Our Historic Facilities
We are proud to be part of the preservation of downtown Little Rock’s beautiful MacArthur Park Historic District. The four buildings that serve as the offices of DD&F Consulting Group are historically significant to the district and hold an interesting bit of history within their walls.
521 South Rock Street, Kempner House
The Kempner House at 521 South Rock Street serves as the headquarters of DD&F. Built with an Italianate style between 1865 and 1867, the home was owned Abraham and Julius Kempner. They lived on the property and operated a dry goods and clothing business out of house from 1875 until 1910. Athough they've relocated, the Kempner family still runs the business to this day.
409 East Sixth Street, Nash House
Owned by Walter Nash, the building at 409 East Sixth Street was constructed in 1904 and named the Nash House. It was designed for Walter Nash by the architect Charles L. Thompson using a Colonial Revival style. Walter Nash came to Little Rock as a railroad conductor, started a real estate business and fashioned the Nash House into a residential rental property.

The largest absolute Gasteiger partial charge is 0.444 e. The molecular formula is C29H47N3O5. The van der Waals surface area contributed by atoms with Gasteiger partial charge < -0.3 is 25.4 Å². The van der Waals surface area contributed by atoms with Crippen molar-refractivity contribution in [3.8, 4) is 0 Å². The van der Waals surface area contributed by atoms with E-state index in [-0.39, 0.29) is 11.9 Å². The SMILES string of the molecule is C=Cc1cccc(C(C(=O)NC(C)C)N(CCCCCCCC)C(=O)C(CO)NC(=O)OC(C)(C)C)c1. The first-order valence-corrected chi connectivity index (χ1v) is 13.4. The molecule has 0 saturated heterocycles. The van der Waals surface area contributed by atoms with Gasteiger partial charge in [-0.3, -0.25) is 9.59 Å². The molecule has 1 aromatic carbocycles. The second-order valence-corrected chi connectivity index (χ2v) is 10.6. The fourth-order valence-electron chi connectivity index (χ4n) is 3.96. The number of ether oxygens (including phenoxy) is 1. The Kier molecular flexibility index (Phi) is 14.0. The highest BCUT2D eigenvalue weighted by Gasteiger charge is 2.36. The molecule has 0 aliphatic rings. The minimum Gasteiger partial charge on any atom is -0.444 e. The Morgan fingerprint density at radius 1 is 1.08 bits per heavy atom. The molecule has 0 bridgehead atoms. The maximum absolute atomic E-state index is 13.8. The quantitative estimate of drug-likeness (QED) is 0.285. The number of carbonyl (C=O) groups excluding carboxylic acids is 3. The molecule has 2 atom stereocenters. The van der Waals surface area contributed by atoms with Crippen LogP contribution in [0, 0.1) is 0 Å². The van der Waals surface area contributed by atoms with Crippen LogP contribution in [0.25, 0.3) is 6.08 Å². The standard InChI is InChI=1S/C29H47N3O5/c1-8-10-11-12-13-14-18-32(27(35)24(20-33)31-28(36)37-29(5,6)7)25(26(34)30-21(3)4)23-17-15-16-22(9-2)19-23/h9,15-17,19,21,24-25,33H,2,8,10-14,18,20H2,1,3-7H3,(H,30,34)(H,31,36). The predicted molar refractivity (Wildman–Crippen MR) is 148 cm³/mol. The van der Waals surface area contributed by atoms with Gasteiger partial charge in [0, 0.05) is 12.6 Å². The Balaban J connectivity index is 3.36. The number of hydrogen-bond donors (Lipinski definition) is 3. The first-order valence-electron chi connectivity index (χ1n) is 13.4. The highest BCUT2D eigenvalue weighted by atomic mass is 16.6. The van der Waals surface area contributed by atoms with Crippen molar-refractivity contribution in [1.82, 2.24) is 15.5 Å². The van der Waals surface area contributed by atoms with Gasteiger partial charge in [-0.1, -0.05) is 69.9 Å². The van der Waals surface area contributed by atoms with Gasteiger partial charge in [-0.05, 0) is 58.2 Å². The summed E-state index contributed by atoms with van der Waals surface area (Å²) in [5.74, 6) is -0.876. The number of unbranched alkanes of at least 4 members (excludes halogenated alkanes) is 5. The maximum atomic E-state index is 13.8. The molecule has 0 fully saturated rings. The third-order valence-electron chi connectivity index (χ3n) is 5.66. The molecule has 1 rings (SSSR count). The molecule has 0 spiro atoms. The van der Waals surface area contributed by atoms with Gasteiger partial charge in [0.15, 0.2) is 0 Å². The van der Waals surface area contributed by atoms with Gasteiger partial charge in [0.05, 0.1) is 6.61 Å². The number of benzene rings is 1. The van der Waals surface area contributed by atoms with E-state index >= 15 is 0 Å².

411 East Sixth Street, Seimer House
411 East Sixth Street, named the Seimer House, was built between 1885 and 1887 and was owned by C.F. Penzel. The house was designed to mirror a plain version of the Queen Anne style. William Woodruff, the founder and editor of the territory's first newspaper, the Arkansas Gazette, originally owned the property.
601 South Rock Street, Nash House
The home at 601 South Rock Street was built in 1907 and served as a residential property for Walter Nash. Also known as the Nash House, it was built by Charles L. Thompson. Its design features a combination of a monumental, two-story portico and Colonial Revival details with a Victorian-like floor plan. Over the years, the Nash house served as the home of a cotton agent, an insurance agent, a lumberman, the president of a mill supply company and two meat cutters. It was also the headquarters of the Benevolent Protective Order of Elks from 1930 to 1936, prior to being sold to Seymour Terry in 1937. Mr. Terry then rented rooms of the house as apartments. In 1974, William J. Walker purchased the home from Mr. Terry and subsequently knocked out the apartment walls, restored the home to its original condition and converted it into offices for his law firm.